What is a CPNB?

A CPNB (Continuous Peripheral Nerve Block) is a procedure that is performed by your anesthesiologist to control pain due to surgery. Local anesthetic (numbing medicine, like a dentist might use) is placed near a bundle of specific nerves, and a thin catheter is left by the nerve bundle and bandaged in place. This catheter allows the numbing medicine to be continually infused over several days or more through an electronic pump (in the hospital) or through a disposable “balloon-like” pump that can be taken home by the patient. This allows the area affected by surgery to remain numb while the worst amount of surgical pain is present. The infusion rate can be adjusted up or down by the patient as their individual needs vary. A CPNB will significantly cut down on the amount of opioids (narcotic) that will be needed after surgery.


How can a CPNB improve my outcome after surgery?

In addition to having the most effective form of pain control available, the infusion will minimize (and sometimes eliminate) the need for “traditional” pain pills or IV pain medicines (opioids, or narcotics). This will allow you to be dramatically more alert after surgery and avoid or minimize the other side–effects of those medicines during your recovery. Common side-effects of narcotics include nausea and vomiting, constipation, itching, respiratory depression (breathing poorly) and drowsiness. As well, for abdominal surgery, significantly reducing the amount of opioids that are required allows bowel function to return more quickly.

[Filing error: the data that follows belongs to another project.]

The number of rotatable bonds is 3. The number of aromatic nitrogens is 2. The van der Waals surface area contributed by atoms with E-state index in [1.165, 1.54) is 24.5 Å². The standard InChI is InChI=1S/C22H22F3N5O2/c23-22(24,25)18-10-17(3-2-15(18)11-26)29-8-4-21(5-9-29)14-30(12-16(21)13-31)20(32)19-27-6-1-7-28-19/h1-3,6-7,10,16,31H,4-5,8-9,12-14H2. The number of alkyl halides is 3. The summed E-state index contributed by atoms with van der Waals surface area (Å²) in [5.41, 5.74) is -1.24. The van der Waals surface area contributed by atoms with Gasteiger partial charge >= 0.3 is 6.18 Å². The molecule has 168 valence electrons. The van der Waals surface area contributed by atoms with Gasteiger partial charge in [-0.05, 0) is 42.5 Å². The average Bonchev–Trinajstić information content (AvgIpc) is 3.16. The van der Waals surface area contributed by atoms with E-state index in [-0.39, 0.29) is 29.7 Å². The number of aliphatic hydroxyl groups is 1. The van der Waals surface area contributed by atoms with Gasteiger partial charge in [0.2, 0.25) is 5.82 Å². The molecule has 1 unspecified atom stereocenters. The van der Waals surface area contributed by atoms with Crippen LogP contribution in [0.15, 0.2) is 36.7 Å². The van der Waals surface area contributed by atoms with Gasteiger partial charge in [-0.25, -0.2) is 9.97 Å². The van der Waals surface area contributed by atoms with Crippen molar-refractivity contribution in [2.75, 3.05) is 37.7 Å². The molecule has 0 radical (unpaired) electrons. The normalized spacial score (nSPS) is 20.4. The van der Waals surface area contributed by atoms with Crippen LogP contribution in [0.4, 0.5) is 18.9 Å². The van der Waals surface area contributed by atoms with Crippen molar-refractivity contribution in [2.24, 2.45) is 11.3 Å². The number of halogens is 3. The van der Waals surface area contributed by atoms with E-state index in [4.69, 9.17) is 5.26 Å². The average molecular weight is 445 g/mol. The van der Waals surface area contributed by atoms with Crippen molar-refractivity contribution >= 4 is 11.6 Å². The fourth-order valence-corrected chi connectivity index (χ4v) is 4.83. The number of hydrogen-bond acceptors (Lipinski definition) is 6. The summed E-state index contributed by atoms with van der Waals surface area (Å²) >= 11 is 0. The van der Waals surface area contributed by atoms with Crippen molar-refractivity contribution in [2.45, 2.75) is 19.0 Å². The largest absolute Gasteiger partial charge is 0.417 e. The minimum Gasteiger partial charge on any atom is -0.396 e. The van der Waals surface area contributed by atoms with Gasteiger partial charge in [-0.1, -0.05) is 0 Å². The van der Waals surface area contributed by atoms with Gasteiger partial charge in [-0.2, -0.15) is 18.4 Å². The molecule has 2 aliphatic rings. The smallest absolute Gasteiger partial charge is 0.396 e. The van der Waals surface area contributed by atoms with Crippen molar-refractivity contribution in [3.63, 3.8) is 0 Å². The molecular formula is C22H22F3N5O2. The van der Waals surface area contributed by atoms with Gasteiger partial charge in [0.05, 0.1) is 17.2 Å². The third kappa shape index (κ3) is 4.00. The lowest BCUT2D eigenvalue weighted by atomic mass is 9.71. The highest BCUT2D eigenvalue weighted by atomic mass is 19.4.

Using a nerve block (CPNB as well as single injection nerve blocks), there are some surgeries where we can avoid the need for a general anesthetic (putting you “all the way to sleep” and inserting a breathing tube). There are various circumstances where avoiding a general anesthetic is a convenience to the patient, and there are some circumstances where this will increase the level of safety for the patient. Matters of convenience include awakening more quickly and more fully with less likelihood of nausea. Matters of safety include avoiding the negative blood pressure and breathing changes, confusion and airway issues that can occur with general anesthesia.